Tuesday, January 6, 2015

Here we go again - a new semester and new promises

We all get into that stage where we begin a new semester with the idea it will be better than the next.

This semester brings us all to a new horizon here at UTB.  We say goodbye to our old friend UTB and look forward to a new University, a new President and a new Chancellor.

Our students are also entering a new phase of uncertainty in their academic life.  As faculty, we know what a research university is, its expectations and its benefits.  They do not.  Therefore, it is our responsibility to prepare them.

Here are some actions you might take to help them along:

  • In your syllabus, list and clarify the characteristics and actions that will make them a success in your class.  Is is attendance?  Discussions?  Tests?  Projects?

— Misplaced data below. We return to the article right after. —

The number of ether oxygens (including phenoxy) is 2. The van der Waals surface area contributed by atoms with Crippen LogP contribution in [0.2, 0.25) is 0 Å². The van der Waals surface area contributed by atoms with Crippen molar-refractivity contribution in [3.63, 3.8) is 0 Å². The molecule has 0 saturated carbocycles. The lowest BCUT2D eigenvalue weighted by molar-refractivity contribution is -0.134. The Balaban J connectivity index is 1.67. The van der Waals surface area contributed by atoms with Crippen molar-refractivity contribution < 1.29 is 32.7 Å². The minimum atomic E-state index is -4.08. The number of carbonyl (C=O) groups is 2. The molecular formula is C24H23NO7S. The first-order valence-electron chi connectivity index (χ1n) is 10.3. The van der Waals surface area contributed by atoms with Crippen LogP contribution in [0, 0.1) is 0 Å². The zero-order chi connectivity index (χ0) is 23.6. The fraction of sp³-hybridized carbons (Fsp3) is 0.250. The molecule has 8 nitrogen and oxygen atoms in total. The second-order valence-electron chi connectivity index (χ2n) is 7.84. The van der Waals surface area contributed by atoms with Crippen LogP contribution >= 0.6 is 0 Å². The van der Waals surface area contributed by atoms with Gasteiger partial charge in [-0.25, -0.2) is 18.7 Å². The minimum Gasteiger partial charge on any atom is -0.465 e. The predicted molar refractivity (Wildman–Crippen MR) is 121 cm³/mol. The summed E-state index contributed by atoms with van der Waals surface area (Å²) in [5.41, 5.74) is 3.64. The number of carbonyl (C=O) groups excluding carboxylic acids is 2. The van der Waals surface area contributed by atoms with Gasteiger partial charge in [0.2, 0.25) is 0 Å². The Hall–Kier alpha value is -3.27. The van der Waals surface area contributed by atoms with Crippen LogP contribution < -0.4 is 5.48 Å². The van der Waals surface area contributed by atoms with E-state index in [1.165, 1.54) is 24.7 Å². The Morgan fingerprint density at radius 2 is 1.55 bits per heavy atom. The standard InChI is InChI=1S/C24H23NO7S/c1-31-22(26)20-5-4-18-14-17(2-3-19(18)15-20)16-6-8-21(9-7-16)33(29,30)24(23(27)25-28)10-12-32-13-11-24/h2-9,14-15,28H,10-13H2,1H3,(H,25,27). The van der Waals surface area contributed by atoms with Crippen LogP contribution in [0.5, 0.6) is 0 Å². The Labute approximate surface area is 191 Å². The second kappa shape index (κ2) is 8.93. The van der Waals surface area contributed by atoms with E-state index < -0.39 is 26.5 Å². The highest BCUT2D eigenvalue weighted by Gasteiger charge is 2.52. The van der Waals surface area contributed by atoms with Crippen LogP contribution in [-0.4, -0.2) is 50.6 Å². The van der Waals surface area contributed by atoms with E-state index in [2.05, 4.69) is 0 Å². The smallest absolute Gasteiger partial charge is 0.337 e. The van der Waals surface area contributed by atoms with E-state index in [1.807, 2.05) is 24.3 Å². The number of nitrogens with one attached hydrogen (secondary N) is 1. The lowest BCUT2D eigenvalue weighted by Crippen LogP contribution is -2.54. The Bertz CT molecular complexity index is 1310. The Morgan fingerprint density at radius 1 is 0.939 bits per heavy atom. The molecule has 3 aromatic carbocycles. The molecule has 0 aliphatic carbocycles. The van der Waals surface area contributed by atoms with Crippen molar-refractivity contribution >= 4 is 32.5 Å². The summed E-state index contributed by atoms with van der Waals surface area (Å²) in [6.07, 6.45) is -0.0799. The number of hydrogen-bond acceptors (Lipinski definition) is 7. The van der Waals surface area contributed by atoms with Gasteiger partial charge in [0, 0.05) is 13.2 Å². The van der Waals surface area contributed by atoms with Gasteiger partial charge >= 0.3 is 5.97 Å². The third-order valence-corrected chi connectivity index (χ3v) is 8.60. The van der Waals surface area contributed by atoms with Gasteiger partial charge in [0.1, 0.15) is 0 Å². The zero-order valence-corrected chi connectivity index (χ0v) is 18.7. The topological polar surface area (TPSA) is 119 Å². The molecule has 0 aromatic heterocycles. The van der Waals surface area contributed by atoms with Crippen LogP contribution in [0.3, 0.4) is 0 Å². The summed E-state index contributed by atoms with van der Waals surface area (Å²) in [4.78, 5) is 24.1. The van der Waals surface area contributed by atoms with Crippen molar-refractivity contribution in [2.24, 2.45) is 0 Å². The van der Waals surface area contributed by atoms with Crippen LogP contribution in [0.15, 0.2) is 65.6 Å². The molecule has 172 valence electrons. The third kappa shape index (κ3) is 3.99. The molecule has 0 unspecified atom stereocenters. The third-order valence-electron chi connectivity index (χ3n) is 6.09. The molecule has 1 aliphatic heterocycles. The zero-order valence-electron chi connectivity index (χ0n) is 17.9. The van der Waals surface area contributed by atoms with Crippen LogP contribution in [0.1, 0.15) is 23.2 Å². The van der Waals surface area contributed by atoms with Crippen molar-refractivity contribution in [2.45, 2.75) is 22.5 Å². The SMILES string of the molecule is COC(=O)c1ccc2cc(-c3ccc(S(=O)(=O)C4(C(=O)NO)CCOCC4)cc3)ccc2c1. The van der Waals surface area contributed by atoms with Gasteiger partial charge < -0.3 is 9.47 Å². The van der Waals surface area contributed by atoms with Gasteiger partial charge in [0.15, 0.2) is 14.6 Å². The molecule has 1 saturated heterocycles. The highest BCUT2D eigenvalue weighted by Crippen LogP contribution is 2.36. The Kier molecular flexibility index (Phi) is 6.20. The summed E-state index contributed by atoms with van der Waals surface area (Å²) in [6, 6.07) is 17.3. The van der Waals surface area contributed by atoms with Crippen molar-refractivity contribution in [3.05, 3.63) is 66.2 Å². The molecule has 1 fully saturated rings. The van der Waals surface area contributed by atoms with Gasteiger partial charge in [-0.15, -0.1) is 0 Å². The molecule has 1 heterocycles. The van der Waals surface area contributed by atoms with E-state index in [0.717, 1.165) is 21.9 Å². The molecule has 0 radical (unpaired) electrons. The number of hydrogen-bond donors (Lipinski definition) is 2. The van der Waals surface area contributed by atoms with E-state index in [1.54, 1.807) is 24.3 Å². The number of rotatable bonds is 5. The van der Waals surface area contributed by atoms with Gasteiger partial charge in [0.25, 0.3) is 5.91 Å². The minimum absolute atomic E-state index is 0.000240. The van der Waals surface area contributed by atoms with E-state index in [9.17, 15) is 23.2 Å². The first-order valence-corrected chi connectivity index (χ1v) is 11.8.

• Explain to the students your learning objectives and how these will apply towards the skills and knowledge they will need to be competitive in the job market with students from other universities. 
  • Identify the support services we have for them and remind them we are here to help:  Academic Advising, Learning Enrichment,  Disability Services, Dean of Students, Financial Aid, Student Affairs
  • Devise ways in which students can communicate with you and their peers outside of class time throughout the semester.  This can be a discussion board, email, office hours, social media or extra study sessions.  
  • Be positive about their future at UTRGV.  The consolidation offers students new opportunities and broader choices. 
  • Be positive about your future at UTRGV.  It will be good.

Thank you for making UTB a great place to teach and to learn.  Lets carry this over to UTRGV.  

Tuesday, December 2, 2014

Women's Faculty Network at UTRGV